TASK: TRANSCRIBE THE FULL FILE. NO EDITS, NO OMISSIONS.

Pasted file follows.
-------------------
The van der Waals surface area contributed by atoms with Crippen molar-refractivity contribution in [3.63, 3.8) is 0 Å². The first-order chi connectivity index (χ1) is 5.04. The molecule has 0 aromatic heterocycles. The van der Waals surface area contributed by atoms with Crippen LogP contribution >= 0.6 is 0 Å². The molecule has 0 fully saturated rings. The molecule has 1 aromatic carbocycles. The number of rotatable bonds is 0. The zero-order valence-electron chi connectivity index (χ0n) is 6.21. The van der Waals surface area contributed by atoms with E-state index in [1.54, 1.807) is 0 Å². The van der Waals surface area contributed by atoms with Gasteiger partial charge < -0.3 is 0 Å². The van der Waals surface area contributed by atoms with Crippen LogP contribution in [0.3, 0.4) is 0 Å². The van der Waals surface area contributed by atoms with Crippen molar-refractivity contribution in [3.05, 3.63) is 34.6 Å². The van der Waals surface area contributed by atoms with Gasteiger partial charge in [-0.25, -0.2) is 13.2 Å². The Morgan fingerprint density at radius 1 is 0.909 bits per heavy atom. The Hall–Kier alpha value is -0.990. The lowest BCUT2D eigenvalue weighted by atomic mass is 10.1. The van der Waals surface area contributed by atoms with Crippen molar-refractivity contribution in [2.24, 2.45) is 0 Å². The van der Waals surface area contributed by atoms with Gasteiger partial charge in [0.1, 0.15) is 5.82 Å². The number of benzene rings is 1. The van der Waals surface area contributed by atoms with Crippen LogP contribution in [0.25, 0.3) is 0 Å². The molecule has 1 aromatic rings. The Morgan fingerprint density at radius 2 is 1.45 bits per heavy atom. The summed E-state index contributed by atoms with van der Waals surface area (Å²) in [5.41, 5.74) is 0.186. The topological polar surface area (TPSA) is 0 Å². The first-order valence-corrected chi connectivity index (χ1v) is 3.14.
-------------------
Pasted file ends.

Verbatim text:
The van der Waals surface area contributed by atoms with Crippen molar-refractivity contribution in [3.63, 3.8) is 0 Å². The first-order chi connectivity index (χ1) is 5.04. The molecule has 0 aromatic heterocycles. The van der Waals surface area contributed by atoms with Crippen LogP contribution >= 0.6 is 0 Å². The molecule has 0 fully saturated rings. The molecule has 1 aromatic carbocycles. The number of rotatable bonds is 0. The zero-order valence-electron chi connectivity index (χ0n) is 6.21. The van der Waals surface area contributed by atoms with E-state index in [1.54, 1.807) is 0 Å². The van der Waals surface area contributed by atoms with Gasteiger partial charge < -0.3 is 0 Å². The van der Waals surface area contributed by atoms with Crippen LogP contribution in [0.3, 0.4) is 0 Å². The van der Waals surface area contributed by atoms with Crippen molar-refractivity contribution in [3.05, 3.63) is 34.6 Å². The van der Waals surface area contributed by atoms with Gasteiger partial charge in [-0.25, -0.2) is 13.2 Å². The Morgan fingerprint density at radius 1 is 0.909 bits per heavy atom. The Hall–Kier alpha value is -0.990. The lowest BCUT2D eigenvalue weighted by atomic mass is 10.1. The van der Waals surface area contributed by atoms with Crippen molar-refractivity contribution in [2.24, 2.45) is 0 Å². The van der Waals surface area contributed by atoms with Gasteiger partial charge in [0.1, 0.15) is 5.82 Å². The number of benzene rings is 1. The van der Waals surface area contributed by atoms with Crippen LogP contribution in [0.25, 0.3) is 0 Å². The molecule has 1 aromatic rings. The Morgan fingerprint density at radius 2 is 1.45 bits per heavy atom. The summed E-state index contributed by atoms with van der Waals surface area (Å²) in [5.41, 5.74) is 0.186. The topological polar surface area (TPSA) is 0 Å². The first-order valence-corrected chi connectivity index (χ1v) is 3.14.